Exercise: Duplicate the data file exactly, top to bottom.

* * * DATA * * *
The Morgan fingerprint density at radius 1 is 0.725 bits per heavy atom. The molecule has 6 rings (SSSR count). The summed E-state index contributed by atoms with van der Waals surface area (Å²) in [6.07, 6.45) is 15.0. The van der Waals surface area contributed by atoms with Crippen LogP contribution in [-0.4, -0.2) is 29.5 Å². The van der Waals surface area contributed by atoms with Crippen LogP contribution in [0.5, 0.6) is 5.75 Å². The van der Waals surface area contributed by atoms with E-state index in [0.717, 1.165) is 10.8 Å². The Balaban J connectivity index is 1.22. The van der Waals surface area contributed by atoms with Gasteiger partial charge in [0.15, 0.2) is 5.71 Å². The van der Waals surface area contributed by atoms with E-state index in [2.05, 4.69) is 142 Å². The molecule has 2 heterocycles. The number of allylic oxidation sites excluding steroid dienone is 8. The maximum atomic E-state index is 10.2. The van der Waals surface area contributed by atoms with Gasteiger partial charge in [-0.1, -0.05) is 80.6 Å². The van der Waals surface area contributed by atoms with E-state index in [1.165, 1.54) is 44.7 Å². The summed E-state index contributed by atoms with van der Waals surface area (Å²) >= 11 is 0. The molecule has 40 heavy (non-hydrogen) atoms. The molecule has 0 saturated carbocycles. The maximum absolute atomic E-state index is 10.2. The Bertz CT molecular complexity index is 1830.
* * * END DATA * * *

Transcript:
The Morgan fingerprint density at radius 1 is 0.725 bits per heavy atom. The molecule has 6 rings (SSSR count). The summed E-state index contributed by atoms with van der Waals surface area (Å²) in [6.07, 6.45) is 15.0. The van der Waals surface area contributed by atoms with Crippen LogP contribution in [-0.4, -0.2) is 29.5 Å². The van der Waals surface area contributed by atoms with Crippen LogP contribution in [0.5, 0.6) is 5.75 Å². The van der Waals surface area contributed by atoms with E-state index in [0.717, 1.165) is 10.8 Å². The Balaban J connectivity index is 1.22. The van der Waals surface area contributed by atoms with Gasteiger partial charge in [0.15, 0.2) is 5.71 Å². The van der Waals surface area contributed by atoms with E-state index in [2.05, 4.69) is 142 Å². The molecule has 2 heterocycles. The number of allylic oxidation sites excluding steroid dienone is 8. The maximum atomic E-state index is 10.2. The van der Waals surface area contributed by atoms with Gasteiger partial charge in [-0.1, -0.05) is 80.6 Å². The van der Waals surface area contributed by atoms with E-state index in [1.165, 1.54) is 44.7 Å². The summed E-state index contributed by atoms with van der Waals surface area (Å²) >= 11 is 0. The molecule has 40 heavy (non-hydrogen) atoms. The molecule has 0 saturated carbocycles. The maximum absolute atomic E-state index is 10.2. The Bertz CT molecular complexity index is 1830.